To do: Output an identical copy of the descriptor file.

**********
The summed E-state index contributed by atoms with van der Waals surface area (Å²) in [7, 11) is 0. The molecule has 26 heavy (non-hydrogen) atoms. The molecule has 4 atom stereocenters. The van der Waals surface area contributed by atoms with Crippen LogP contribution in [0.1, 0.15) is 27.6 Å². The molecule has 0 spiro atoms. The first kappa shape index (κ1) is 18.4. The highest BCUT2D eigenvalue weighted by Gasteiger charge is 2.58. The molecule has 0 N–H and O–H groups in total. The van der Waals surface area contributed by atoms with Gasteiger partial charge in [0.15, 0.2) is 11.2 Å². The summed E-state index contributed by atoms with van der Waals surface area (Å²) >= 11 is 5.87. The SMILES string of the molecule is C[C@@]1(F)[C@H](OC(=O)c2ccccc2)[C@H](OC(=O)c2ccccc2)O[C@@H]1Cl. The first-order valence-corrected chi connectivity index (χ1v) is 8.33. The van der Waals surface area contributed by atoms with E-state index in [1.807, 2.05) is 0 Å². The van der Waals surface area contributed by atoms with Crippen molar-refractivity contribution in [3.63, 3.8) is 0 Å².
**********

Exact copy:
The summed E-state index contributed by atoms with van der Waals surface area (Å²) in [7, 11) is 0. The molecule has 26 heavy (non-hydrogen) atoms. The molecule has 4 atom stereocenters. The van der Waals surface area contributed by atoms with Crippen LogP contribution in [0.1, 0.15) is 27.6 Å². The molecule has 0 spiro atoms. The first kappa shape index (κ1) is 18.4. The highest BCUT2D eigenvalue weighted by Gasteiger charge is 2.58. The molecule has 0 N–H and O–H groups in total. The van der Waals surface area contributed by atoms with Gasteiger partial charge in [0.15, 0.2) is 11.2 Å². The summed E-state index contributed by atoms with van der Waals surface area (Å²) >= 11 is 5.87. The SMILES string of the molecule is C[C@@]1(F)[C@H](OC(=O)c2ccccc2)[C@H](OC(=O)c2ccccc2)O[C@@H]1Cl. The first-order valence-corrected chi connectivity index (χ1v) is 8.33. The van der Waals surface area contributed by atoms with E-state index in [1.807, 2.05) is 0 Å². The van der Waals surface area contributed by atoms with Crippen molar-refractivity contribution in [3.63, 3.8) is 0 Å².